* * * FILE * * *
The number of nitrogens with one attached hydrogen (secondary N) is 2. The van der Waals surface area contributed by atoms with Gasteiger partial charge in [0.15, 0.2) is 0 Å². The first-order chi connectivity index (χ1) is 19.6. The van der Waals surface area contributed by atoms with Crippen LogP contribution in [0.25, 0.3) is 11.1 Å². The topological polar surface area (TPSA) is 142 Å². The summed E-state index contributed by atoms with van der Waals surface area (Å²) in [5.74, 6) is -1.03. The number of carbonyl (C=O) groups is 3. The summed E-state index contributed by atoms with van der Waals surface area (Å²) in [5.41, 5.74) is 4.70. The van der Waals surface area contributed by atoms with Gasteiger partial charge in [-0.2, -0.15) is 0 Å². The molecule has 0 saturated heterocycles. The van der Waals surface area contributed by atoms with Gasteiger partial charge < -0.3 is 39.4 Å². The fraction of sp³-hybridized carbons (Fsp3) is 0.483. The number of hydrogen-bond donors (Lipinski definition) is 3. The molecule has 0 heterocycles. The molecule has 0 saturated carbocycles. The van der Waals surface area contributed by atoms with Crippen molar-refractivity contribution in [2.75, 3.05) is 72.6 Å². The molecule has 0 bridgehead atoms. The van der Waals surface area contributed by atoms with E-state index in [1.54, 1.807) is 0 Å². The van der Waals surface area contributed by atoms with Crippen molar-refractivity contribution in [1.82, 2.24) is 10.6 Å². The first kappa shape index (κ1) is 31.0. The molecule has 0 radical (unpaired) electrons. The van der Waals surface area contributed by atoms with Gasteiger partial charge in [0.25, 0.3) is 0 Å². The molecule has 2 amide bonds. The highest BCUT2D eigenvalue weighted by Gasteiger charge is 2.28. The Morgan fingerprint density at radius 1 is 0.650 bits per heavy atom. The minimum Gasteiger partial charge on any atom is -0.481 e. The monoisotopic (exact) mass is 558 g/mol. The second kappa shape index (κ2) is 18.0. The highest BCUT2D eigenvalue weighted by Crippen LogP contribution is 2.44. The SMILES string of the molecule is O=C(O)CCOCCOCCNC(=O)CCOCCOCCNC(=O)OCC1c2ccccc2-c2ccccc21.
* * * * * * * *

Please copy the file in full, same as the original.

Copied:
The number of nitrogens with one attached hydrogen (secondary N) is 2. The van der Waals surface area contributed by atoms with Gasteiger partial charge in [0.15, 0.2) is 0 Å². The first-order chi connectivity index (χ1) is 19.6. The van der Waals surface area contributed by atoms with Crippen LogP contribution in [0.25, 0.3) is 11.1 Å². The topological polar surface area (TPSA) is 142 Å². The summed E-state index contributed by atoms with van der Waals surface area (Å²) in [5.74, 6) is -1.03. The number of carbonyl (C=O) groups is 3. The summed E-state index contributed by atoms with van der Waals surface area (Å²) in [5.41, 5.74) is 4.70. The van der Waals surface area contributed by atoms with Gasteiger partial charge in [-0.2, -0.15) is 0 Å². The molecule has 0 saturated heterocycles. The van der Waals surface area contributed by atoms with Gasteiger partial charge < -0.3 is 39.4 Å². The fraction of sp³-hybridized carbons (Fsp3) is 0.483. The number of hydrogen-bond donors (Lipinski definition) is 3. The molecule has 0 heterocycles. The molecule has 0 saturated carbocycles. The van der Waals surface area contributed by atoms with Crippen molar-refractivity contribution in [2.75, 3.05) is 72.6 Å². The molecule has 0 bridgehead atoms. The van der Waals surface area contributed by atoms with E-state index in [1.54, 1.807) is 0 Å². The van der Waals surface area contributed by atoms with Crippen molar-refractivity contribution in [1.82, 2.24) is 10.6 Å². The first kappa shape index (κ1) is 31.0. The molecule has 0 radical (unpaired) electrons. The van der Waals surface area contributed by atoms with Gasteiger partial charge in [0.25, 0.3) is 0 Å². The molecule has 2 amide bonds. The highest BCUT2D eigenvalue weighted by Gasteiger charge is 2.28. The Morgan fingerprint density at radius 1 is 0.650 bits per heavy atom. The minimum Gasteiger partial charge on any atom is -0.481 e. The monoisotopic (exact) mass is 558 g/mol. The second kappa shape index (κ2) is 18.0. The highest BCUT2D eigenvalue weighted by Crippen LogP contribution is 2.44. The SMILES string of the molecule is O=C(O)CCOCCOCCNC(=O)CCOCCOCCNC(=O)OCC1c2ccccc2-c2ccccc21.